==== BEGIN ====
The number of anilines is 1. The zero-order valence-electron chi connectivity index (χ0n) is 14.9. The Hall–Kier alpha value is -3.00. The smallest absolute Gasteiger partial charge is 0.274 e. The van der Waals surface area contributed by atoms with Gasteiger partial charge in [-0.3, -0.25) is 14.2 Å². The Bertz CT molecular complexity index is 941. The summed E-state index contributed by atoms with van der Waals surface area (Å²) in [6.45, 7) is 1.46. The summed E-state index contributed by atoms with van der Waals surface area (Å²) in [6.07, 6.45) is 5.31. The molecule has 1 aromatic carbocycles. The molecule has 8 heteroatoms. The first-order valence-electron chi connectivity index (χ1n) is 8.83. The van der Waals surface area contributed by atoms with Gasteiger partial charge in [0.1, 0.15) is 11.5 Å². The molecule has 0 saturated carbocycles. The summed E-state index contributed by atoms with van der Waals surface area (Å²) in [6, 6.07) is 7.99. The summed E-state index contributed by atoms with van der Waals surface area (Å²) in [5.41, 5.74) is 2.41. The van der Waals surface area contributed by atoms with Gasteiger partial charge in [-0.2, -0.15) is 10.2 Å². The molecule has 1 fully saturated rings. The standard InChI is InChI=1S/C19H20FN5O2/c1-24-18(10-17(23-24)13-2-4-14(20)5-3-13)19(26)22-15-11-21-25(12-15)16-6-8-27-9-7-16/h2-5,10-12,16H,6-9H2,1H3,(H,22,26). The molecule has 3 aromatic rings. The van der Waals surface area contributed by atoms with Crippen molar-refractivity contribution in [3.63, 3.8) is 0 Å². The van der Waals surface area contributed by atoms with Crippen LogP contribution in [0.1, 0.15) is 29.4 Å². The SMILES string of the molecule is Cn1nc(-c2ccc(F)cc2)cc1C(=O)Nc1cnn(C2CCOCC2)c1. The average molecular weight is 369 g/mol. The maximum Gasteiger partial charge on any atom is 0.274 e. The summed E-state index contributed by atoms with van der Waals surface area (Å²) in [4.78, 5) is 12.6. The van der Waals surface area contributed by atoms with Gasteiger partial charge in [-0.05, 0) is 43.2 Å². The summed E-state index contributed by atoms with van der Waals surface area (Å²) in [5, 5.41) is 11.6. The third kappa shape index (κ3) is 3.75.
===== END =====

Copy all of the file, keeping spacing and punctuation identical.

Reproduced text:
The number of anilines is 1. The zero-order valence-electron chi connectivity index (χ0n) is 14.9. The Hall–Kier alpha value is -3.00. The smallest absolute Gasteiger partial charge is 0.274 e. The van der Waals surface area contributed by atoms with Gasteiger partial charge in [-0.3, -0.25) is 14.2 Å². The Bertz CT molecular complexity index is 941. The summed E-state index contributed by atoms with van der Waals surface area (Å²) in [6.45, 7) is 1.46. The summed E-state index contributed by atoms with van der Waals surface area (Å²) in [6.07, 6.45) is 5.31. The molecule has 1 aromatic carbocycles. The molecule has 8 heteroatoms. The first-order valence-electron chi connectivity index (χ1n) is 8.83. The van der Waals surface area contributed by atoms with Gasteiger partial charge in [0.1, 0.15) is 11.5 Å². The molecule has 0 saturated carbocycles. The summed E-state index contributed by atoms with van der Waals surface area (Å²) in [6, 6.07) is 7.99. The summed E-state index contributed by atoms with van der Waals surface area (Å²) in [5.41, 5.74) is 2.41. The van der Waals surface area contributed by atoms with Gasteiger partial charge in [-0.2, -0.15) is 10.2 Å². The molecule has 1 fully saturated rings. The standard InChI is InChI=1S/C19H20FN5O2/c1-24-18(10-17(23-24)13-2-4-14(20)5-3-13)19(26)22-15-11-21-25(12-15)16-6-8-27-9-7-16/h2-5,10-12,16H,6-9H2,1H3,(H,22,26). The molecule has 3 aromatic rings. The van der Waals surface area contributed by atoms with Crippen molar-refractivity contribution in [3.63, 3.8) is 0 Å². The van der Waals surface area contributed by atoms with Crippen LogP contribution in [0.1, 0.15) is 29.4 Å². The SMILES string of the molecule is Cn1nc(-c2ccc(F)cc2)cc1C(=O)Nc1cnn(C2CCOCC2)c1. The average molecular weight is 369 g/mol. The maximum Gasteiger partial charge on any atom is 0.274 e. The summed E-state index contributed by atoms with van der Waals surface area (Å²) in [4.78, 5) is 12.6. The van der Waals surface area contributed by atoms with Gasteiger partial charge in [-0.05, 0) is 43.2 Å². The summed E-state index contributed by atoms with van der Waals surface area (Å²) in [5, 5.41) is 11.6. The third kappa shape index (κ3) is 3.75.